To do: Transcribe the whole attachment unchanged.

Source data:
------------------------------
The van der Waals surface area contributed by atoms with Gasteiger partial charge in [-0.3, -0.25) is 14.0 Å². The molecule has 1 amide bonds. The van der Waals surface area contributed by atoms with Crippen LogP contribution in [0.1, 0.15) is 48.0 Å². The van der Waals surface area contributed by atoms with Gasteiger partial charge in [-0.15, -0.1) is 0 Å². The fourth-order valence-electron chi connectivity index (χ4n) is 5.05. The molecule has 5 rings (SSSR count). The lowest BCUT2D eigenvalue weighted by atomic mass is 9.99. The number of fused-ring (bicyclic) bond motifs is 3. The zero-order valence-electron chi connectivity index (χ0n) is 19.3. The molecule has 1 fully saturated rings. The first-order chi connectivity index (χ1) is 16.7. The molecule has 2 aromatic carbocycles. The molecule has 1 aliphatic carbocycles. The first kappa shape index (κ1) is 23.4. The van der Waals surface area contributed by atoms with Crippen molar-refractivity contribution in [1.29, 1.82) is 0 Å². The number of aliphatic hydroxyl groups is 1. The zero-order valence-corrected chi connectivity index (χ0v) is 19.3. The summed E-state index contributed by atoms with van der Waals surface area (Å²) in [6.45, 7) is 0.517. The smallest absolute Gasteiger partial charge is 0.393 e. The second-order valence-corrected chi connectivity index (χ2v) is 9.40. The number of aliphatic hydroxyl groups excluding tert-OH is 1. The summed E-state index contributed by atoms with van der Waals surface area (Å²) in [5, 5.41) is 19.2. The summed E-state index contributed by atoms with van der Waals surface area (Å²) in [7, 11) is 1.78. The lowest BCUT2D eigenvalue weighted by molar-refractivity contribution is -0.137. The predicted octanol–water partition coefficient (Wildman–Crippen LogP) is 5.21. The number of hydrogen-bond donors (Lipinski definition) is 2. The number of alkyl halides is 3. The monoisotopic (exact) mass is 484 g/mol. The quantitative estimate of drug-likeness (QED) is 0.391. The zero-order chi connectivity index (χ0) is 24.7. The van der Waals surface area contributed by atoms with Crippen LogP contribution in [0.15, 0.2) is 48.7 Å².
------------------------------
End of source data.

The van der Waals surface area contributed by atoms with Gasteiger partial charge in [-0.3, -0.25) is 14.0 Å². The molecule has 1 amide bonds. The van der Waals surface area contributed by atoms with Crippen LogP contribution in [0.1, 0.15) is 48.0 Å². The van der Waals surface area contributed by atoms with Gasteiger partial charge in [-0.15, -0.1) is 0 Å². The fourth-order valence-electron chi connectivity index (χ4n) is 5.05. The molecule has 5 rings (SSSR count). The lowest BCUT2D eigenvalue weighted by atomic mass is 9.99. The number of fused-ring (bicyclic) bond motifs is 3. The zero-order valence-electron chi connectivity index (χ0n) is 19.3. The molecule has 1 fully saturated rings. The first-order chi connectivity index (χ1) is 16.7. The molecule has 2 aromatic carbocycles. The molecule has 1 aliphatic carbocycles. The first kappa shape index (κ1) is 23.4. The van der Waals surface area contributed by atoms with Crippen molar-refractivity contribution in [1.29, 1.82) is 0 Å². The number of aliphatic hydroxyl groups is 1. The zero-order valence-corrected chi connectivity index (χ0v) is 19.3. The summed E-state index contributed by atoms with van der Waals surface area (Å²) in [6.45, 7) is 0.517. The smallest absolute Gasteiger partial charge is 0.393 e. The second-order valence-corrected chi connectivity index (χ2v) is 9.40. The number of aliphatic hydroxyl groups excluding tert-OH is 1. The summed E-state index contributed by atoms with van der Waals surface area (Å²) in [5, 5.41) is 19.2. The summed E-state index contributed by atoms with van der Waals surface area (Å²) in [7, 11) is 1.78. The lowest BCUT2D eigenvalue weighted by molar-refractivity contribution is -0.137. The predicted octanol–water partition coefficient (Wildman–Crippen LogP) is 5.21. The number of hydrogen-bond donors (Lipinski definition) is 2. The number of alkyl halides is 3. The monoisotopic (exact) mass is 484 g/mol. The quantitative estimate of drug-likeness (QED) is 0.391. The zero-order chi connectivity index (χ0) is 24.7. The van der Waals surface area contributed by atoms with Crippen LogP contribution in [0.15, 0.2) is 48.7 Å².